Q: What should I put on my resume?
A: As a recruiter in science and engineering, my advice is put three things on your resume.
Relevant information. By relevant, I mean that you should list education and jobs where you learned skills that will make you an attractive employee. If the job seems out of context, be sure to highlight the relevant experiences and skills you learned on the job. A chemical engineer who served as an assistant manager at a restaurant might not think to include the experience on his resume. She should because she probably learned basic business accounting and how to lead teams while on the job. These are critical skills for almost any position.
Eligibility for clearance. If you are looking for a federal or government contractor job that may require a security clearance, you will help your chances by listing any security clearances you have held in the past. If you have not held one, state whether or not you are eligible.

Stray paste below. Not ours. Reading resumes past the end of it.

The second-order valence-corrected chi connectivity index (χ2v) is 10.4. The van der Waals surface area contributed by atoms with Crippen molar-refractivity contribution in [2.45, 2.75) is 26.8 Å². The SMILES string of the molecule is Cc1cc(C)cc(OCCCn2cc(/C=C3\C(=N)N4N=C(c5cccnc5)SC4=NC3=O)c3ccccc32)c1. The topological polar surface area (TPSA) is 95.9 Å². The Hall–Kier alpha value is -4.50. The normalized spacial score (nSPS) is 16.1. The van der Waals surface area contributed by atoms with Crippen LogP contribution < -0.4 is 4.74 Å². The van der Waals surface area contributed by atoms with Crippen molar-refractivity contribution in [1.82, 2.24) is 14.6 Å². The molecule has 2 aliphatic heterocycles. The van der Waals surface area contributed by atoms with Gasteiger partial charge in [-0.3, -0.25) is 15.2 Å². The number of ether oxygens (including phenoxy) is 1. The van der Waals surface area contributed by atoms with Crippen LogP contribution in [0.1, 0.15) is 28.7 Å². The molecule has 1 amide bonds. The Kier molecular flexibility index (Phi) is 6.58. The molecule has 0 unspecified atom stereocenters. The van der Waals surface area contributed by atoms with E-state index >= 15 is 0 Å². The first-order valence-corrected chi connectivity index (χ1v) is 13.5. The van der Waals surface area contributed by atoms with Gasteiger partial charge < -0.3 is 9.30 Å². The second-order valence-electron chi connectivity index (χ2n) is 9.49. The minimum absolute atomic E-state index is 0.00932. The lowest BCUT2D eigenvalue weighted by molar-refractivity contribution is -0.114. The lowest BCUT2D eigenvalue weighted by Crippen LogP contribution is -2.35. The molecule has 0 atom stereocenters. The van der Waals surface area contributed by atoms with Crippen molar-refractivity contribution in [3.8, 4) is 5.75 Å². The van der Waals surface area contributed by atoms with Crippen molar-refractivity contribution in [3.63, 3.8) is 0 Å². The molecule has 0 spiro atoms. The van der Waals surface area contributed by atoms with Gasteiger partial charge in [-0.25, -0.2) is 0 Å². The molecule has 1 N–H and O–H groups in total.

Your personal philosophy. I’ve got a list of things I look for in potential candidates. Most recruiters do. While I will tell students what they should be studying in hopes that they naturally build themselves into the perfect employee, I don’t tell resume writers how to write a resume that artificially builds a nice, but false, picture. What you write must be true to you. Your resume should communicate what you can do to make your potential employer successful. If your potential employer doesn’t think what you can do will help them, the job is a bad fit. Keep looking. When you meet with an employer that resonates with your abilities, you have a good match. Remember that you are a customer, too. No job is worth sacrificing your own values, so don’t take one that will.